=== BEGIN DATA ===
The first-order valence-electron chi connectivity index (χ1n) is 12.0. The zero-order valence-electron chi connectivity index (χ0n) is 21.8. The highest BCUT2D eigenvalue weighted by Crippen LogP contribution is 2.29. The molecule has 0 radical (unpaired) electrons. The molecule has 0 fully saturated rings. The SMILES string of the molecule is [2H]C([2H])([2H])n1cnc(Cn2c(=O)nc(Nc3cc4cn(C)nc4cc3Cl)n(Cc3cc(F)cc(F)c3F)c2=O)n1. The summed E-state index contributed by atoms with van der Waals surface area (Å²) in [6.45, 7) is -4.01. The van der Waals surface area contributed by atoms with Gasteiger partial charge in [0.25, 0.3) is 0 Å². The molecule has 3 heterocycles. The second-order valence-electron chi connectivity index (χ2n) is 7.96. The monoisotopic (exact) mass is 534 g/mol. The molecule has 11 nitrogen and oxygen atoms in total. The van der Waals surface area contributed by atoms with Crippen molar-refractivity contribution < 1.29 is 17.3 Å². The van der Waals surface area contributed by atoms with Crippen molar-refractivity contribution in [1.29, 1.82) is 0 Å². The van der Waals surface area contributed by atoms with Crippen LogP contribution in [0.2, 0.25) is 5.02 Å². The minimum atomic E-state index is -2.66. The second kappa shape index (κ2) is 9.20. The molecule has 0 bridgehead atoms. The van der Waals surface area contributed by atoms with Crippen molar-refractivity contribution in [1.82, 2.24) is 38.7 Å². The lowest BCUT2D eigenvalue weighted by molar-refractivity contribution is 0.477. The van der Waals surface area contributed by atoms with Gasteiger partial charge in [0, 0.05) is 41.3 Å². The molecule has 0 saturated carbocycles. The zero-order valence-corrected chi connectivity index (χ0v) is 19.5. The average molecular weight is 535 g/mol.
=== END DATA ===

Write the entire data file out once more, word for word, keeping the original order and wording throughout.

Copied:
The first-order valence-electron chi connectivity index (χ1n) is 12.0. The zero-order valence-electron chi connectivity index (χ0n) is 21.8. The highest BCUT2D eigenvalue weighted by Crippen LogP contribution is 2.29. The molecule has 0 radical (unpaired) electrons. The molecule has 0 fully saturated rings. The SMILES string of the molecule is [2H]C([2H])([2H])n1cnc(Cn2c(=O)nc(Nc3cc4cn(C)nc4cc3Cl)n(Cc3cc(F)cc(F)c3F)c2=O)n1. The summed E-state index contributed by atoms with van der Waals surface area (Å²) in [6.45, 7) is -4.01. The van der Waals surface area contributed by atoms with Gasteiger partial charge in [0.25, 0.3) is 0 Å². The molecule has 3 heterocycles. The second-order valence-electron chi connectivity index (χ2n) is 7.96. The monoisotopic (exact) mass is 534 g/mol. The molecule has 11 nitrogen and oxygen atoms in total. The van der Waals surface area contributed by atoms with Crippen molar-refractivity contribution < 1.29 is 17.3 Å². The van der Waals surface area contributed by atoms with Crippen molar-refractivity contribution in [1.29, 1.82) is 0 Å². The van der Waals surface area contributed by atoms with Crippen LogP contribution in [0.2, 0.25) is 5.02 Å². The minimum atomic E-state index is -2.66. The second kappa shape index (κ2) is 9.20. The molecule has 0 bridgehead atoms. The van der Waals surface area contributed by atoms with Crippen molar-refractivity contribution in [1.82, 2.24) is 38.7 Å². The lowest BCUT2D eigenvalue weighted by molar-refractivity contribution is 0.477. The van der Waals surface area contributed by atoms with Gasteiger partial charge in [0, 0.05) is 41.3 Å². The molecule has 0 saturated carbocycles. The zero-order valence-corrected chi connectivity index (χ0v) is 19.5. The average molecular weight is 535 g/mol.